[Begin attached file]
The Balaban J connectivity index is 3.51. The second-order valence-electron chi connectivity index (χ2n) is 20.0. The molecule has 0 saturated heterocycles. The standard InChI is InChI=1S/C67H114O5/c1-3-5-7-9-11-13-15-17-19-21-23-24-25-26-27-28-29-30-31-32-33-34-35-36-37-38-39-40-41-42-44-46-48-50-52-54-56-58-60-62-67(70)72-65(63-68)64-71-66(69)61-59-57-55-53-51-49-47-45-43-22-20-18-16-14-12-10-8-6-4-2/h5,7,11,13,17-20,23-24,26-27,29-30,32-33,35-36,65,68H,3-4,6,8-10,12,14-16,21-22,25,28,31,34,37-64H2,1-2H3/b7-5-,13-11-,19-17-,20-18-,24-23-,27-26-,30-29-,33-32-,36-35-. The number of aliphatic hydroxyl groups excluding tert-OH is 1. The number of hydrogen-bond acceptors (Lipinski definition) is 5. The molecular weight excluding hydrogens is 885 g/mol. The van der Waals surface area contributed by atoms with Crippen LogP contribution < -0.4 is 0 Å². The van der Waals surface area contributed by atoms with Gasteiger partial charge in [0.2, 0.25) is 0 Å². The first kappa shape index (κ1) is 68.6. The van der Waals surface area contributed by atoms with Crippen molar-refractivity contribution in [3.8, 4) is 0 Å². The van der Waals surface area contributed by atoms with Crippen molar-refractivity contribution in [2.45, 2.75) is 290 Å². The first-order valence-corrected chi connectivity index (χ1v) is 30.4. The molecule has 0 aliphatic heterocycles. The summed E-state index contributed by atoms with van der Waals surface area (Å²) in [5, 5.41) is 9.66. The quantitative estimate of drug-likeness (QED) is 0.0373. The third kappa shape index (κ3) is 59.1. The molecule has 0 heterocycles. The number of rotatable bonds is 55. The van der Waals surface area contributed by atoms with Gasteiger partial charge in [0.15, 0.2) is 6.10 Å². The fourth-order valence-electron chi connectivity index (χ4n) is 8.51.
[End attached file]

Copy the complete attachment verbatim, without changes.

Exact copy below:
The Balaban J connectivity index is 3.51. The second-order valence-electron chi connectivity index (χ2n) is 20.0. The molecule has 0 saturated heterocycles. The standard InChI is InChI=1S/C67H114O5/c1-3-5-7-9-11-13-15-17-19-21-23-24-25-26-27-28-29-30-31-32-33-34-35-36-37-38-39-40-41-42-44-46-48-50-52-54-56-58-60-62-67(70)72-65(63-68)64-71-66(69)61-59-57-55-53-51-49-47-45-43-22-20-18-16-14-12-10-8-6-4-2/h5,7,11,13,17-20,23-24,26-27,29-30,32-33,35-36,65,68H,3-4,6,8-10,12,14-16,21-22,25,28,31,34,37-64H2,1-2H3/b7-5-,13-11-,19-17-,20-18-,24-23-,27-26-,30-29-,33-32-,36-35-. The number of aliphatic hydroxyl groups excluding tert-OH is 1. The number of hydrogen-bond acceptors (Lipinski definition) is 5. The molecular weight excluding hydrogens is 885 g/mol. The van der Waals surface area contributed by atoms with Crippen LogP contribution < -0.4 is 0 Å². The van der Waals surface area contributed by atoms with Gasteiger partial charge in [0.2, 0.25) is 0 Å². The first kappa shape index (κ1) is 68.6. The van der Waals surface area contributed by atoms with Crippen molar-refractivity contribution in [3.8, 4) is 0 Å². The van der Waals surface area contributed by atoms with Crippen molar-refractivity contribution in [2.45, 2.75) is 290 Å². The first-order valence-corrected chi connectivity index (χ1v) is 30.4. The molecule has 0 aliphatic heterocycles. The summed E-state index contributed by atoms with van der Waals surface area (Å²) in [5, 5.41) is 9.66. The quantitative estimate of drug-likeness (QED) is 0.0373. The third kappa shape index (κ3) is 59.1. The molecule has 0 heterocycles. The number of rotatable bonds is 55. The van der Waals surface area contributed by atoms with Gasteiger partial charge in [0.15, 0.2) is 6.10 Å². The fourth-order valence-electron chi connectivity index (χ4n) is 8.51.